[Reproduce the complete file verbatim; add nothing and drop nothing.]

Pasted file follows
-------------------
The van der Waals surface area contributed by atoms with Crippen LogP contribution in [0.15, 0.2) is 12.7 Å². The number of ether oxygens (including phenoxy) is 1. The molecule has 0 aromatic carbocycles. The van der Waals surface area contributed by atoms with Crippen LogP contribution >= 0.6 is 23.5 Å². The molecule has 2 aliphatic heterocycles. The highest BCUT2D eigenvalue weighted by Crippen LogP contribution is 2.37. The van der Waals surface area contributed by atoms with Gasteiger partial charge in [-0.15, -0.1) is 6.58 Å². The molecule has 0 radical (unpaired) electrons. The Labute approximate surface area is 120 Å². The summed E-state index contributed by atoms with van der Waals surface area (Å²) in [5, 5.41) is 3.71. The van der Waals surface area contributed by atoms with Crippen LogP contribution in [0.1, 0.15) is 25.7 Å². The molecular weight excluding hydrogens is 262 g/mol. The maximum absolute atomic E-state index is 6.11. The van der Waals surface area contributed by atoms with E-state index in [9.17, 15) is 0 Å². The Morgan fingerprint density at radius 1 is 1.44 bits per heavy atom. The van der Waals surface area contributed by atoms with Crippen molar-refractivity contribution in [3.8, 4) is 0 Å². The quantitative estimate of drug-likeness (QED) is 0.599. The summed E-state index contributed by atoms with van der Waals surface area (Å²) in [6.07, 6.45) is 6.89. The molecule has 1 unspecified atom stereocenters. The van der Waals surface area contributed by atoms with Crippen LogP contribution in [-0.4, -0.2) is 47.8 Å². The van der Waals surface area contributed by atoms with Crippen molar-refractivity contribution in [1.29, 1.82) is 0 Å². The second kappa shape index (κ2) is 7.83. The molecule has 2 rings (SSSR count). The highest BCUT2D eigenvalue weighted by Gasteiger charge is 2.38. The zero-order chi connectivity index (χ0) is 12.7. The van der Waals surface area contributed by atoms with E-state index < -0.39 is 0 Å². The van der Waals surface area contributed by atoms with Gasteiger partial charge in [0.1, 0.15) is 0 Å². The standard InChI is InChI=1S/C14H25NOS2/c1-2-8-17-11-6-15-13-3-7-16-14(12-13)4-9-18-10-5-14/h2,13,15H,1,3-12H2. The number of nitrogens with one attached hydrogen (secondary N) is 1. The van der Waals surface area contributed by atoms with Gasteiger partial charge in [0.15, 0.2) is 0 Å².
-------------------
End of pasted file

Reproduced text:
The van der Waals surface area contributed by atoms with Crippen LogP contribution in [0.15, 0.2) is 12.7 Å². The number of ether oxygens (including phenoxy) is 1. The molecule has 0 aromatic carbocycles. The van der Waals surface area contributed by atoms with Crippen LogP contribution >= 0.6 is 23.5 Å². The molecule has 2 aliphatic heterocycles. The highest BCUT2D eigenvalue weighted by Crippen LogP contribution is 2.37. The van der Waals surface area contributed by atoms with Gasteiger partial charge in [-0.15, -0.1) is 6.58 Å². The molecule has 0 radical (unpaired) electrons. The Labute approximate surface area is 120 Å². The summed E-state index contributed by atoms with van der Waals surface area (Å²) in [5, 5.41) is 3.71. The van der Waals surface area contributed by atoms with Crippen LogP contribution in [0.1, 0.15) is 25.7 Å². The molecular weight excluding hydrogens is 262 g/mol. The maximum absolute atomic E-state index is 6.11. The van der Waals surface area contributed by atoms with E-state index in [9.17, 15) is 0 Å². The Morgan fingerprint density at radius 1 is 1.44 bits per heavy atom. The van der Waals surface area contributed by atoms with Crippen molar-refractivity contribution in [3.8, 4) is 0 Å². The quantitative estimate of drug-likeness (QED) is 0.599. The summed E-state index contributed by atoms with van der Waals surface area (Å²) in [6.07, 6.45) is 6.89. The molecule has 1 unspecified atom stereocenters. The van der Waals surface area contributed by atoms with Crippen LogP contribution in [-0.4, -0.2) is 47.8 Å². The van der Waals surface area contributed by atoms with Crippen molar-refractivity contribution in [1.29, 1.82) is 0 Å². The second kappa shape index (κ2) is 7.83. The molecule has 2 rings (SSSR count). The highest BCUT2D eigenvalue weighted by Gasteiger charge is 2.38. The zero-order chi connectivity index (χ0) is 12.7. The van der Waals surface area contributed by atoms with E-state index < -0.39 is 0 Å². The van der Waals surface area contributed by atoms with Gasteiger partial charge in [0.1, 0.15) is 0 Å². The standard InChI is InChI=1S/C14H25NOS2/c1-2-8-17-11-6-15-13-3-7-16-14(12-13)4-9-18-10-5-14/h2,13,15H,1,3-12H2. The number of nitrogens with one attached hydrogen (secondary N) is 1. The van der Waals surface area contributed by atoms with Gasteiger partial charge in [0.15, 0.2) is 0 Å².